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Defending Opioid Treatment Agreements: Disclosure, Not Promises

In order to receive controlled pain medications for chronic non-oncologic pain, patients often must sign a “narcotic contract” or “opioid treatment agreement” in which they promise not to give pills to others, use illegal drugs, or seek controlled medications from health care providers. In addition, they must agree to use the medication as prescribed and to come to the clinic for drug testing and pill counts. Patients acknowledge that if they violate the opioid treatment agreement (OTA), they may no longer receive controlled medications. OTAs have been widely implemented since they were recommended by multiple national bodies to decrease misuse and diversion of narcotic medications. But critics argue that OTAs are ethically suspect, if not unethical, and should be used with extreme care if at all. We agree that OTAs pose real dangers and must be implemented carefully. But we also believe that the most serious criticisms stem from a mistaken understanding of OTAs’ purpose and ethical basis.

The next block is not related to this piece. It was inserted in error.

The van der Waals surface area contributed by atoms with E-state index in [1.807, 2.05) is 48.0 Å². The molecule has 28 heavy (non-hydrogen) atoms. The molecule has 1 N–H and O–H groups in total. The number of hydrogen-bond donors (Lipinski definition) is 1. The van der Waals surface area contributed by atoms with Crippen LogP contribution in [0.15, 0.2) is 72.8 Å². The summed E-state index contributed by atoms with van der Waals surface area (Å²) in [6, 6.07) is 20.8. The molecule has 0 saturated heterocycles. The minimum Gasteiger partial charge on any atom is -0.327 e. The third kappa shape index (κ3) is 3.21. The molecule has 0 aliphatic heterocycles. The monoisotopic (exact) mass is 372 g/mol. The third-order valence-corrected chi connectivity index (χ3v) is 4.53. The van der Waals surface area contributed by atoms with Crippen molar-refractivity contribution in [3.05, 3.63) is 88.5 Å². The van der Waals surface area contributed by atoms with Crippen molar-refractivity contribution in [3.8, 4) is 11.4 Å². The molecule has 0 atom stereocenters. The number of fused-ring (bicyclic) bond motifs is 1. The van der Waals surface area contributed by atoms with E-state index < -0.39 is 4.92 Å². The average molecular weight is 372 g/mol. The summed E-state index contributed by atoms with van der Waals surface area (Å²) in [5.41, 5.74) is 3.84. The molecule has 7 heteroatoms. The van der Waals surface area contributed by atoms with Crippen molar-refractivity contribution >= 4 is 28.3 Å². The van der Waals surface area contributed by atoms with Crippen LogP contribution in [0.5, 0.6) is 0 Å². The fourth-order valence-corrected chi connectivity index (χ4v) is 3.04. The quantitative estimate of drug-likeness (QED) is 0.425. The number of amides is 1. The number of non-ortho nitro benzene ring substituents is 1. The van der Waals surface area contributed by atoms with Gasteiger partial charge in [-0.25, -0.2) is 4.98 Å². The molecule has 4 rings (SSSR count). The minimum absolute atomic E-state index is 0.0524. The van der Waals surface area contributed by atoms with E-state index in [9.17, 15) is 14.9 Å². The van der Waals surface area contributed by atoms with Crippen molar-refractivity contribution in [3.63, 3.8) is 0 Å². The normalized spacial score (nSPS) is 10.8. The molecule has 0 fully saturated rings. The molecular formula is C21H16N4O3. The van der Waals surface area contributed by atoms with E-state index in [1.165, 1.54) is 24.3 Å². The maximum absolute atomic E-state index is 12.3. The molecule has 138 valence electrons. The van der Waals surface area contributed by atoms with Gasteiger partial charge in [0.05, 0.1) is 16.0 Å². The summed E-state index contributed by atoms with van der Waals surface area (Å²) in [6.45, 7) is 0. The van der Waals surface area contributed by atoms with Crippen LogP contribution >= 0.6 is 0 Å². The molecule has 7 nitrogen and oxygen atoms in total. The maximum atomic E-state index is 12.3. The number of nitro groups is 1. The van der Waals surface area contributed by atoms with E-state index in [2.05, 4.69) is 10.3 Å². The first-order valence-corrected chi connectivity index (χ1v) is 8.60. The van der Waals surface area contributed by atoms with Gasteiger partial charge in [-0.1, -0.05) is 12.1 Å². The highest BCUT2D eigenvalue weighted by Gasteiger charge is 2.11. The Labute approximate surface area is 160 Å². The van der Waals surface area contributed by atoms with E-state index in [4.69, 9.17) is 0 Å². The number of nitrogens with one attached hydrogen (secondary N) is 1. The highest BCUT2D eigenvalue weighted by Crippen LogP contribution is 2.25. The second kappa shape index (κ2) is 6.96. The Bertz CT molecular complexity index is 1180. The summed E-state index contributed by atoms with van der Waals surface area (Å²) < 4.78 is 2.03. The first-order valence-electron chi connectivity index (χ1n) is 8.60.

Many commentators assume that advocates of OTAs believe that a patient’s signature justifies surveillance and monitoring of the patient and justifies cutting off further prescriptions after any violation. We agree with critics that this justification for use and application of OTAs would be seriously questionable. Instead, we believe that the ethical basis for OTAs depends on the public health justification of the overall system of surveillance and monitoring, which aims to address the widespread abuse and misuse of narcotic pain medications. The system of surveillance and monitoring is justified by public health ethics and that once such a system is in place, clinical ethics requires the disclosure that OTAs provide. Our reframing of the ethical basis and role of OTAs allows us to respond to the most serious concerns about them.


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